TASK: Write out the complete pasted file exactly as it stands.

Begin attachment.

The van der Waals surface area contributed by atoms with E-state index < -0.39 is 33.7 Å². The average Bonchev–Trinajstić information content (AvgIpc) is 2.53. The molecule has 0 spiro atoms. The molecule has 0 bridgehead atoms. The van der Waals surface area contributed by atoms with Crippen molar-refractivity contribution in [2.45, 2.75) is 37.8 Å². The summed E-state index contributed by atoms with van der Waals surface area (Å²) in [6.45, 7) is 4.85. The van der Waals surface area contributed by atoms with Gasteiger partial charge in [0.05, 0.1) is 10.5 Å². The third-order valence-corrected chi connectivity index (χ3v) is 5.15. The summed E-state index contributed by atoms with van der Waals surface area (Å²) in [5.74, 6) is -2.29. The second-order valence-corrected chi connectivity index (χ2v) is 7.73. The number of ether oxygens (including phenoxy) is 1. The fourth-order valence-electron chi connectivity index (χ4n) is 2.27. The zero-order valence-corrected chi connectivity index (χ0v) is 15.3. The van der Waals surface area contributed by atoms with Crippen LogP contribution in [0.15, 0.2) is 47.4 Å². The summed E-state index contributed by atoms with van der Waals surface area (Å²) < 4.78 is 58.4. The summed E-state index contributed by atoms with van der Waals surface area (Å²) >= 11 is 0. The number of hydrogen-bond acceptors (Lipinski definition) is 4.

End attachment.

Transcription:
The van der Waals surface area contributed by atoms with E-state index < -0.39 is 33.7 Å². The average Bonchev–Trinajstić information content (AvgIpc) is 2.53. The molecule has 0 spiro atoms. The molecule has 0 bridgehead atoms. The van der Waals surface area contributed by atoms with Crippen molar-refractivity contribution in [2.45, 2.75) is 37.8 Å². The summed E-state index contributed by atoms with van der Waals surface area (Å²) in [6.45, 7) is 4.85. The van der Waals surface area contributed by atoms with Gasteiger partial charge in [0.05, 0.1) is 10.5 Å². The third-order valence-corrected chi connectivity index (χ3v) is 5.15. The summed E-state index contributed by atoms with van der Waals surface area (Å²) in [5.74, 6) is -2.29. The second-order valence-corrected chi connectivity index (χ2v) is 7.73. The number of ether oxygens (including phenoxy) is 1. The fourth-order valence-electron chi connectivity index (χ4n) is 2.27. The zero-order valence-corrected chi connectivity index (χ0v) is 15.3. The van der Waals surface area contributed by atoms with Crippen LogP contribution in [0.15, 0.2) is 47.4 Å². The summed E-state index contributed by atoms with van der Waals surface area (Å²) < 4.78 is 58.4. The summed E-state index contributed by atoms with van der Waals surface area (Å²) >= 11 is 0. The number of hydrogen-bond acceptors (Lipinski definition) is 4.